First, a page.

Employers are hosting in-person holiday parties again after a one-year break. These parties benefit employers by boosting employee morale, strengthening ties between employees, and reinforcing the employer-employee bond, critical in today’s tight labor market. Alcohol is often served.
It is partly because the employer benefits from holiday parties and the drinking of alcohol at those parties that employers may be liable if an employee’s alcohol consumption at the event later contributes to an accident that injures a third party. An employer may be liable even if the accident occurs after the employee arrives home safely and later, while still intoxicated, drives another employee home.
That was the ruling of the San Diego division of the California Court of Appeal in the 2013 case of Purton v. Marriott Internat., Inc.
Michael Landri was a bartender at the Marriott Del Mar Hotel. Landri allegedly got drunk at the holiday party Marriott hosted to thank its employees in December 2009. Attendance was voluntary.
Landri had a couple of drinks before going to the party and drank at the party, including from a flask filled with bourbon he brought to the party. A manager bartending at the party allegedly refilled that flask at least once from the hotel’s liquor stock. After arriving home safely, Landri left his home to drive a coworker home. On that drive, Landri struck another car, killing its driver, Dr. Jared Purton. Landri received a six-year prison sentence after pleading guilty to gross vehicular manslaughter.
Dr. Purton’s parents sued Landri, Marriott, and others for wrongful death. The trial judge dismissed the action against Marriott because he found that Landri was not acting within the scope of his employment when the accident occurred. Plaintiffs appealed.
The court of appeal reinstates the Purtons’ claim against Marriott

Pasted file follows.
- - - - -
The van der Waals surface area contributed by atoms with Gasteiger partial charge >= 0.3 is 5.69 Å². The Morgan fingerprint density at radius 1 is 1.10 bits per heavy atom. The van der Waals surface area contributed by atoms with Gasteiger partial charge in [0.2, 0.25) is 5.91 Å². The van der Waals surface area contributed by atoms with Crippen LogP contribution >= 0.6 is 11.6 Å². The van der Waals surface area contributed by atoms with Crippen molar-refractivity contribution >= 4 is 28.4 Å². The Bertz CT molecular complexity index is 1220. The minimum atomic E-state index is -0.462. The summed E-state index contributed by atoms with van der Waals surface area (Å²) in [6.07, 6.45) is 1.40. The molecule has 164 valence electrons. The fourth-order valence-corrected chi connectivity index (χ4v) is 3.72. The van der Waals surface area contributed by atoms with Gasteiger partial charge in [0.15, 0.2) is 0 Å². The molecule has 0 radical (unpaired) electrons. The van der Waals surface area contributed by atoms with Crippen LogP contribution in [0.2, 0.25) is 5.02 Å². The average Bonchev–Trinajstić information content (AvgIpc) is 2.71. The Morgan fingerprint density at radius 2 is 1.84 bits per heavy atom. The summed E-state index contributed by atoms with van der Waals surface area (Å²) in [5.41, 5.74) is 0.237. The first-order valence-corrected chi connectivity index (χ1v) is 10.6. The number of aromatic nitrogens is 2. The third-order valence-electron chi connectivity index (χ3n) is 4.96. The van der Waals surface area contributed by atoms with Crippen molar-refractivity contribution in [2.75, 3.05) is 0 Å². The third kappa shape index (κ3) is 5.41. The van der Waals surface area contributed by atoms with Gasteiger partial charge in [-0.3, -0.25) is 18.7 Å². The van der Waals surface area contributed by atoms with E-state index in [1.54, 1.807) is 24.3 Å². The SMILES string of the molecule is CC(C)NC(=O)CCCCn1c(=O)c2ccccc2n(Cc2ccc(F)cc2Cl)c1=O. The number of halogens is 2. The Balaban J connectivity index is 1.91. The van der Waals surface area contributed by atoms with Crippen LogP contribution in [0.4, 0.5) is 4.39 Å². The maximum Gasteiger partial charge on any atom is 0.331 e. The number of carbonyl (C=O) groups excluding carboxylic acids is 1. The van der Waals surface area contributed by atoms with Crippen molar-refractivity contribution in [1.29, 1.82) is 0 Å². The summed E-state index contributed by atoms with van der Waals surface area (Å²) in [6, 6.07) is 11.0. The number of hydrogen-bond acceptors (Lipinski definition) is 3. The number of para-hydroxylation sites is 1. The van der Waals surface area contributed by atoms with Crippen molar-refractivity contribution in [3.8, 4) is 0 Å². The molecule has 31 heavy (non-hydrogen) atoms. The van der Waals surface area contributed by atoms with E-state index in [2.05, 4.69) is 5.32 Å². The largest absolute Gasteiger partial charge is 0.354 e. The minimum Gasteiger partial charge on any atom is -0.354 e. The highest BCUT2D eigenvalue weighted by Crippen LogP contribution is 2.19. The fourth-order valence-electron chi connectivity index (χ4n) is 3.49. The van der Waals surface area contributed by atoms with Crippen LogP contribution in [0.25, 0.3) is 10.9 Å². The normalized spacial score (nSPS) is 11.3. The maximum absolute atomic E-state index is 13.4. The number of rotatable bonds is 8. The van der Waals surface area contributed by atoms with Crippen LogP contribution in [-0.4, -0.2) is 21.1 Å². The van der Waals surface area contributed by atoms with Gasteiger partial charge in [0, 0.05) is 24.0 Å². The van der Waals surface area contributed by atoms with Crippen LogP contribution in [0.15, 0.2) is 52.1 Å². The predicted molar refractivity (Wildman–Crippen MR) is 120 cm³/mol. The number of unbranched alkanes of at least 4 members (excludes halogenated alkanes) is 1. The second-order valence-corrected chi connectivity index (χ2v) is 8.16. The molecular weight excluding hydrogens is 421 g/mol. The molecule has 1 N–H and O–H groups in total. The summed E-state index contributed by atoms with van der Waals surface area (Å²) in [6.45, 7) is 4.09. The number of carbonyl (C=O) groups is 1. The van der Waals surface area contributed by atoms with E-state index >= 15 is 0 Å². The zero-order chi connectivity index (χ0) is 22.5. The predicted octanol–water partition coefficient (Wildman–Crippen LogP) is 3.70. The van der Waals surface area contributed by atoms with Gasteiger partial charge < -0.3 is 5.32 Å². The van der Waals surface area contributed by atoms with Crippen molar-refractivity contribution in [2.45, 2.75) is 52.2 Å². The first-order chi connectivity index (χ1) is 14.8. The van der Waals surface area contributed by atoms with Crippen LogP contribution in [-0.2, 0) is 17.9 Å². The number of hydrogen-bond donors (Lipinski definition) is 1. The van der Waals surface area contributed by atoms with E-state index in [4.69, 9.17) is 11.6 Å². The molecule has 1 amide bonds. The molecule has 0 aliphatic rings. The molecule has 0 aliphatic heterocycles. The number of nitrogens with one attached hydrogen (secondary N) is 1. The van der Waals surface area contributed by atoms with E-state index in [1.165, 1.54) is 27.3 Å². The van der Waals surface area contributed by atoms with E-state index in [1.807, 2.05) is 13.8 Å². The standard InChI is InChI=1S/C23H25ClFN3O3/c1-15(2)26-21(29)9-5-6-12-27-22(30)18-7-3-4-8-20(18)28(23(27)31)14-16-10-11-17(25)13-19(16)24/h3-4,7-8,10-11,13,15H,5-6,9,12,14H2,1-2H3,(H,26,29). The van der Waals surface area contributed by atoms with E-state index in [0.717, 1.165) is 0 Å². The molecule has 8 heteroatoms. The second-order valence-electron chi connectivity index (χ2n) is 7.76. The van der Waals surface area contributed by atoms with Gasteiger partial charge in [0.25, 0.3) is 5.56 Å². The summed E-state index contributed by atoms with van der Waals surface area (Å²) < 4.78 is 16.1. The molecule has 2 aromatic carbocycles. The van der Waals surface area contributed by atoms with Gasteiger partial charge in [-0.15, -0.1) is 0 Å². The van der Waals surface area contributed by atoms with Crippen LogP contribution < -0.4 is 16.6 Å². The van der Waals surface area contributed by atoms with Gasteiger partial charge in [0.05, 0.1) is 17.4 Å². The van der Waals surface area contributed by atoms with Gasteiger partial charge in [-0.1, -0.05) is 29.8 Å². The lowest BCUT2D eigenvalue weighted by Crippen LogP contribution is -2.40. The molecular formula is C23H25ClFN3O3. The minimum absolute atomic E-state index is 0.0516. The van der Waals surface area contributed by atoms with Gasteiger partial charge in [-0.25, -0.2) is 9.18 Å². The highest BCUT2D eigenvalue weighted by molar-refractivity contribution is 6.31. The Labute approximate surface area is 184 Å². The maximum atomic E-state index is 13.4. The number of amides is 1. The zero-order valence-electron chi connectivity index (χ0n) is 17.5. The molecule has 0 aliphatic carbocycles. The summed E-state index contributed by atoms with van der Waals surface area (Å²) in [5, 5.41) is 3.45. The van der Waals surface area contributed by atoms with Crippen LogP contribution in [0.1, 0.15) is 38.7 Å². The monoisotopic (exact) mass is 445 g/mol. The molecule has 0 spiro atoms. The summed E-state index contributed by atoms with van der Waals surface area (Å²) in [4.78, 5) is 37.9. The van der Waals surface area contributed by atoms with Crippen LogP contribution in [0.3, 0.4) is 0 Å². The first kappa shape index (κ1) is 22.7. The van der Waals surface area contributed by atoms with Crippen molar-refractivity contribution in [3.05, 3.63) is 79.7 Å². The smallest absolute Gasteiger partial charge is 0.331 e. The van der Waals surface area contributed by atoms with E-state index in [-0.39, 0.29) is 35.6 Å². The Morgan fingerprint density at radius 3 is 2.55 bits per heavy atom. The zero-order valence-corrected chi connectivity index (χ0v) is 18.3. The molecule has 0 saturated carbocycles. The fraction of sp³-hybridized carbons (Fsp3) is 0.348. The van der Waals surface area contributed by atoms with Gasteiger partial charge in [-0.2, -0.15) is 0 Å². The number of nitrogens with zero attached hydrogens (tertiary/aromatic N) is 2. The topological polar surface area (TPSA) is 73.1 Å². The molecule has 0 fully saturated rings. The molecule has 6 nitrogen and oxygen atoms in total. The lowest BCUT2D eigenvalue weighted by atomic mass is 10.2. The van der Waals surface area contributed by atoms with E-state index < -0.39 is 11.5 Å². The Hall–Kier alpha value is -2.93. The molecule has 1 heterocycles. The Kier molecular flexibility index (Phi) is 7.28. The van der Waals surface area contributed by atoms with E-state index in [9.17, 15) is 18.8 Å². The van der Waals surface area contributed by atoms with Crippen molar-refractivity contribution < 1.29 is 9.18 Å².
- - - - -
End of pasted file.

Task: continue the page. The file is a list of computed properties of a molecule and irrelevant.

The court of appeal reversed.
An employer generally is liable to others for foreseeable injuries caused by its employees where the acts are within the course and scope of the employee’s employment. This vicarious liability arises from employee acts that are of conceivable benefit to the employer or, absent that, from acts that are a customary part of the employment relationship. “Thus,” said the Purton court, “an employer’s vicarious liability may extend to the employee’s negligence, willful and malicious torts, or acts that contravene an express company rule and confer no benefit to the employer.”
The court of appeal decided a jury could find Landri was acting within the scope of his Marriott employment by drinking at the party for two distinct reasons. First, a jury could find that the holiday party and the drinking of alcohol there “benefitted Marriott by improving employee morale and furthering employer-employee relations.”
Second, a jury could find that the employees’ alcohol consumption at the party was a customary part of their employment. The court cited evidence that Marriott impliedly allowed employees to drink on the job, did not enforce its announced plan to limit employee alcohol consumption to two drinks per person at the party, and did not limit the alcohol it served to beer and wine.
Marriott argued that exposing it to liability for an accident that occurred after Landri had arrived home safely would mean “any employee drinking alcohol at his or her place of employment or employer’s party must be escorted home and kept there by such escort, in violation of his or her personal privacy and liberties.”
But that argument, said the court, ignores that Marriott “created the risk of harm at its party by allowing an employee to consume alcohol to the point of intoxication.” The court continued: “Marriott could have lessened this risk in numerous ways such as having a policy prohibiting smuggled alcohol, enforcing its drink ticket policy, serving drinks for only a limited time period and serving food. Alternatively, it could have eliminated the risk by forbidding alcohol.”
An employer that offers alcohol at its holiday party should take steps to limit the amount of alcohol each employee consumes or to ensure employees do not drive after the party. A holiday party without guardrails on alcohol consumption is a party without guardrails on an employer’s potential liability should tragedy ensue in its aftermath.
Dan Eaton is a partner with the San Diego law firm of Seltzer Caplan McMahon Vitek where his practice focuses on defending and advising employers. He also is an instructor at the San Diego State University Fowler College of Business where he teaches classes in business ethics and employment law. He may be reached at email@example.com. His Twitter handle is @DanEatonlaw